In the area of the Kawarthas where I usually hike, Wild Strawberries are a very rare delicacy. I am lucky to find 1 every year! Well, this past weekend, amongst all of the other abundant edibles, I was lucky enough to find a single Wild Strawberry bearing fruit.
This plant, a member of the Rose family, tends to grow to 3-5 inches. Its 3 leaves are coarsely toothed with hairy stalks. There are two varieties, the Common Strawberry
and the Woodland Strawberry, Fragaria virginiana and Fragaria vesca respectively. If you care to distinguish them, you can do so by their fruit and the tooth at the end of the leaves.
The Common Strawberry has seeds that rest in little pits on the surface, and the tooth at the end of their leaves is shorter than those on either side. The Woodland Strawberry,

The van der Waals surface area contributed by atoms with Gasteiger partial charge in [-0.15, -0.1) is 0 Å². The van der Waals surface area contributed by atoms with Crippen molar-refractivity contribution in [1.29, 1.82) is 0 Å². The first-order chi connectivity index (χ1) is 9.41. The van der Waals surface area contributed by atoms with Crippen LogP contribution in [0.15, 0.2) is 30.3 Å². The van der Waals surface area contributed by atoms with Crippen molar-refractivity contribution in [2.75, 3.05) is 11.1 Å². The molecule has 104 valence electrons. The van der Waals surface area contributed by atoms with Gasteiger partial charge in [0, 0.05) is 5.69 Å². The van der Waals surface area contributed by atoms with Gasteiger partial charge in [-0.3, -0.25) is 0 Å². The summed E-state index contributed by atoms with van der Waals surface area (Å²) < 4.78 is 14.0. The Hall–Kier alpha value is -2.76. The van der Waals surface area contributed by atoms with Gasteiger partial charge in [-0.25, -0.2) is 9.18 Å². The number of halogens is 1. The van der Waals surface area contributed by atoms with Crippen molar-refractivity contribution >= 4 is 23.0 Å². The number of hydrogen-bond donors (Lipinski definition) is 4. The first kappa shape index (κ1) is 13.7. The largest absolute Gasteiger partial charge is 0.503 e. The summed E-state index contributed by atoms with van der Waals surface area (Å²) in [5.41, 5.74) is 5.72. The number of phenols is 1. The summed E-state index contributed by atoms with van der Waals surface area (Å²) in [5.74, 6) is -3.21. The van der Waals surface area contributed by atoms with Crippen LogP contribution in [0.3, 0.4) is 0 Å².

by contrast, has seeds that sit slightly raised on the fruit’s surface, and the tooth at the end of their leaves are slightly longer than the teeth on either side.
The fruit are tiny compared to domestic Strawberries, but they taste much better! Adding to its taste, at least for me, is the fact that I’ve had to work to find one, and since I find them so seldomly where I hike and camp, I eat it mindfully, savouring it for as long as its flavour will last.
Here are two great resources to bring on your hikes to help you with plant identification:
• Forest Plants of Central Ontario; Lone Pine Publishing
• Peterson Field Guides – Edible Wild Plants, Eastern/Central North America
As with any wild plant:
• harvest/consume only those that you can identify positively
• when in doubt ask an expert in the area
• Learn to distinguish from any similar poisonous plant (if applicable)
• Sample sparingly at first to gauge individual sensitivities/allergies
• Understand which parts of which plants may be consumed as many edible plants have toxic parts/structures
• Harvest only when/where abundant
• Do not harvest plants that are endangered or in need of protection